Originally posted by kidmugsy
    No, not a sure thing. However, 10 years at £17,000 would cover 20 years of 3% inflation so that's up to life expectancy for the poster. That 10 years of £17,000 would also be earning and compounding which would also contribute to his/her coffers.

    I'm not necessarily advocating this approach, but the poster said it was an "easy decision" but the arithmetic makes it seem not so cut and dried.
    • lexington013
    • By lexington013 17th Mar 17, 4:04 PM
    • 247 Posts
    • 335 Thanks
    lexington013
    • #8
    • 17th Mar 17, 4:04 PM
    • #8
    • 17th Mar 17, 4:04 PM
    Ok so quick update. CETV figure returned today, it's a multiple of 25. Taking everything into account it makes more sense to leave the DB pension well alone. Plan is to take the private pension pots at 55. Taking the 25% TFLS and using income drawdown for 10 years. This would provide circa £15k per annum and exhaust the pot. Then take the DB pension at 65 which would be around £26k p/y inflation linked. I could take it at 63 years of age but there would be some reduction penalties due to taking it earlier.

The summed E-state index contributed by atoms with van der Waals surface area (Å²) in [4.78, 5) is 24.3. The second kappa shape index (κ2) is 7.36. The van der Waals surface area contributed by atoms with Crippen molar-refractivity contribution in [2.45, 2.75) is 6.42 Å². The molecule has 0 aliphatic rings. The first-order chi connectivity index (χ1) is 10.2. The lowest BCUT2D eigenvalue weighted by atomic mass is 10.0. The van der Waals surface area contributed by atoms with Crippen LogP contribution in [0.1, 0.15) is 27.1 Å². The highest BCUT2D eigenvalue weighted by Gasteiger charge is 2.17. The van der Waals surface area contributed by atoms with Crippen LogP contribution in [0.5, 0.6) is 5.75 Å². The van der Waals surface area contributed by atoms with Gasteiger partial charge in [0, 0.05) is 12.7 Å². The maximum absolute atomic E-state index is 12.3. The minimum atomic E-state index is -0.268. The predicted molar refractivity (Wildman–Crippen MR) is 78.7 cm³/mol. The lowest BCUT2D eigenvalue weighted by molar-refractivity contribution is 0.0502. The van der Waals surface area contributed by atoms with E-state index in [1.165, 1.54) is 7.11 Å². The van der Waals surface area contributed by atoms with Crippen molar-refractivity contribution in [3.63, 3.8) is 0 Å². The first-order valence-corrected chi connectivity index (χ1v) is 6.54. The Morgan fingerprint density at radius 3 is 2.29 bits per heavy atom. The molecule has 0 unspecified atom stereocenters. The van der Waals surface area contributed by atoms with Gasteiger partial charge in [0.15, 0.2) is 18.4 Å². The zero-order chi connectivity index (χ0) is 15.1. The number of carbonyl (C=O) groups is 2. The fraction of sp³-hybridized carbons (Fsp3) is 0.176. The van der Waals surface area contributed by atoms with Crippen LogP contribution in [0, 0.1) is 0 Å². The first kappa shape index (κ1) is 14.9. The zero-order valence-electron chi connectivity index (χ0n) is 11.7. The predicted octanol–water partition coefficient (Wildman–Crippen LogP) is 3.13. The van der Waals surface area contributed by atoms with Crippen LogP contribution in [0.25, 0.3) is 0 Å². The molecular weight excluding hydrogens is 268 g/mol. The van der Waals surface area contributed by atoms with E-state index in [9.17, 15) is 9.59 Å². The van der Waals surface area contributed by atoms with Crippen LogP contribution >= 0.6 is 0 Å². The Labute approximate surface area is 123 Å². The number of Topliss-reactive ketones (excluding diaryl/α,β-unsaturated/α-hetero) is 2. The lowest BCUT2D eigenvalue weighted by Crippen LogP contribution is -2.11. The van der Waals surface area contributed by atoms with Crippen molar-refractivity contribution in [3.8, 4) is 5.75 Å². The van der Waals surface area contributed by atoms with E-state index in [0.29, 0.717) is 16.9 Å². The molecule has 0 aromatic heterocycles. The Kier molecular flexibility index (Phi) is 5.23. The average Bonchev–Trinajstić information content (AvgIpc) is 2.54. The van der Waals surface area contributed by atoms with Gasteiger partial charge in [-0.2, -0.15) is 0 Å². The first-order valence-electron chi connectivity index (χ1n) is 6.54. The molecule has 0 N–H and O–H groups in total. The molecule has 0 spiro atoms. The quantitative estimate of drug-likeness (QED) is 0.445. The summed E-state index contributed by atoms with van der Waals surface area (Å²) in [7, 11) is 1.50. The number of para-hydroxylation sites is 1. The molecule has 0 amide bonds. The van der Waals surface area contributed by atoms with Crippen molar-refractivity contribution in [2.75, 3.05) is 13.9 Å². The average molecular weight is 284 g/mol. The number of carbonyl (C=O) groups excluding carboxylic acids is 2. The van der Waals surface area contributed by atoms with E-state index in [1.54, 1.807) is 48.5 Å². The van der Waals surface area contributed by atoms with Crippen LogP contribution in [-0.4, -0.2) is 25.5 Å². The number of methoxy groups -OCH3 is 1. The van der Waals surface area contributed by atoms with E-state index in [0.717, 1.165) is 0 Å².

• xylophone
    • By xylophone 17th Mar 17, 5:01 PM
    • 21,994 Posts
    • 12,687 Thanks
    xylophone
    • #9
    • 17th Mar 17, 5:01 PM
    • #9
    • 17th Mar 17, 5:01 PM
    You have obtained a new state pension statement?

    https://www.gov.uk/yourstatepension?utm_source=Mail-Online&utm_medium=Partnership&utm_campaign=GTKY
    • AlanP
    • By AlanP 17th Mar 17, 6:05 PM
    • 806 Posts
    • 554 Thanks
    AlanP
    Ok so quick update. CETV figure returned today, it's a multiple of 25. Taking everything into account it makes more sense to leave the DB pension well alone. Plan is to take the private pension pots at 55. Taking the 25% TFLS and using income drawdown for 10 years. This would provide circa £15k per annum and exhaust the pot. Then take the DB pension at 65 which would be around £26k p/y inflation linked. I could take it at 63 years of age but there would be some reduction penalties due to taking it earlier.
    Originally posted by lexington013
    Taking Xylophone's point don't forget the SP kicking in at 66 so assuming you will get something like the new maximum of just over £8k a year that would give you £34k with your DB.

    If you wanted to smooth the income you could look at either running the DC pot down over say 7/8 years and then taking your DB a couple of years earlier and accepting the reduction they would apply; or, increase your payments into the DC pot whilst you are working f/time.

    Spreadsheet time.